4 reasons why you haven't seized big opportunities

I’m a hard worker and assumed this would soon become apparent to my new FBI squad. I expected my supervisor to assign me good cases, not the dog-eared ones I found on my desk. It became apparent that if I wanted to shine, I’d need to seize my own opportunities and not wait for them to be handed over.

It’s easy to wait for approval; it’s a lot harder to take initiative. People want to get noticed and take control of their careers, but it can be hard to catch the attention of the C-suite.

Successful people are proactive self-starters. They provide value beyond what’s asked of them. A product of value will prove itself. The good news is that other people will also see its value.

Few things in life are handed to us on a platter and with a smile. Most of us need to use mental toughness to push past our comfort zone if we want to move ahead. In order to take charge of your career, you often have to be the one to take the initiative. Don’t wait for someone else to create your opportunities -- create them yourself.

Here are four dumb reasons you don’t seize big opportunities (and how you can change that):

1. Inaccurate assessment of strengths and talents

Many people believe that self-promotion can help them move up the ladder of success because it gets them a seat at the table. Problems arise, however, if they sell themselves too aggressively when they aren’t ready for the opportunity. Blue flamers are often impatient and seek to cut corners to maintain momentum. These are the folks who give self-starters a bad reputation. They don’t have the talent to take it to the next level.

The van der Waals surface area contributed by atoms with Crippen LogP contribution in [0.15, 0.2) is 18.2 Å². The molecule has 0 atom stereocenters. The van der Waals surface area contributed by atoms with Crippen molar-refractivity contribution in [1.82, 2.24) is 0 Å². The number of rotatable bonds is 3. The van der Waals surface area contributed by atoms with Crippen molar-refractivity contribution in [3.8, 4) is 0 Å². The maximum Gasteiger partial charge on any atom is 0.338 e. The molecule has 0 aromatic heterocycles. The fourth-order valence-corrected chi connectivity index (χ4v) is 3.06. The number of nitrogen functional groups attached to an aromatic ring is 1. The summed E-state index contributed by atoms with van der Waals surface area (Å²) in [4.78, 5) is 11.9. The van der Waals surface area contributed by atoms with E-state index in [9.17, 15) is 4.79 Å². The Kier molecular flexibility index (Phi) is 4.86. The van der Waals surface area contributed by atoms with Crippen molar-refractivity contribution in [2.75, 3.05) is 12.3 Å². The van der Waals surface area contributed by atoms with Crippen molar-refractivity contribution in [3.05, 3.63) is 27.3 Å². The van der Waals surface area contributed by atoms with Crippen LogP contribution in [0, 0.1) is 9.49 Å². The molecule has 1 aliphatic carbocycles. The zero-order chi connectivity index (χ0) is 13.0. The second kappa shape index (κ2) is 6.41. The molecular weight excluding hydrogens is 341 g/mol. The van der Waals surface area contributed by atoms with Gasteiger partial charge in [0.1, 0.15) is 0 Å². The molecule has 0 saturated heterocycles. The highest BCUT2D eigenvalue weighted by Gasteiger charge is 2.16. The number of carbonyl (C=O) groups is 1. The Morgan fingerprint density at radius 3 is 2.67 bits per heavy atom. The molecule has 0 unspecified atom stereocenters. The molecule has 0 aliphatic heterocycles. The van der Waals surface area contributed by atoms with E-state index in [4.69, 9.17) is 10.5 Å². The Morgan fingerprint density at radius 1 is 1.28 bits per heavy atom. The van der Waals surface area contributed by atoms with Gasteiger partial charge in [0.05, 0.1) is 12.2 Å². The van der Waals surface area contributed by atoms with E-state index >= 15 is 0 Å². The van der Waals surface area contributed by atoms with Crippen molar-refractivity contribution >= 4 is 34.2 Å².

At the other end of the spectrum are those who do have the talents and strengths to be significant but lack the confidence to step forward. In both cases, it’s essential for them to have a realistic grasp of the areas in which they shine, and those areas where they need to brush up their skill set. 

How to make it work for you: If you’re not sure where and how you can make a significant impact, identify the people who work on important projects and observe how they operate in the workplace. Once you’ve spotted them, find a way to get involved in one of their projects. This will help you uncover your strengths, so you can continue to develop them. It will also help you pinpoint your weaknesses, so you can manage them. You don’t want them to sabotage your best effort to seize an opportunity.

2. Failure to make your own luck

Average people tend to describe those who seize opportunities and succeed as “lucky.” Luck has nothing to do with how successful entrepreneurs and business leaders do the right things to increase their probability of success.

Successful people make their own luck. They ask this question: What can I do to change my situation? When they focus on the possibilities that lie before them instead of what they don’t have, they seize control.

In his book, “The Status Syndrome: How Social Standing Affects Our Health and Longevity,” Michael Marmot explains how clerks and secretaries are more likely to die of heart attacks than senior executives. His team took into consideration several variables such as smoking and poor nutrition. His research team concluded that those in lower category jobs had less control over their life. That’s why they were more likely to suffer from heart disease.

Most of us fear the things we cannot control. People who are willing to seize big opportunities have confidence they can control the outcome.

You have more control over the outcome when you increase the probability that you’re the right person, at the right time, with the right talents to take advantage of a career opportunity.

How to make it work for you: It’s a dumb move to seize every opportunity and add it to your to-do list. Choose only those opportunities where the probability is high that your talents will make a significant contribution. Ask strategic questions, such as: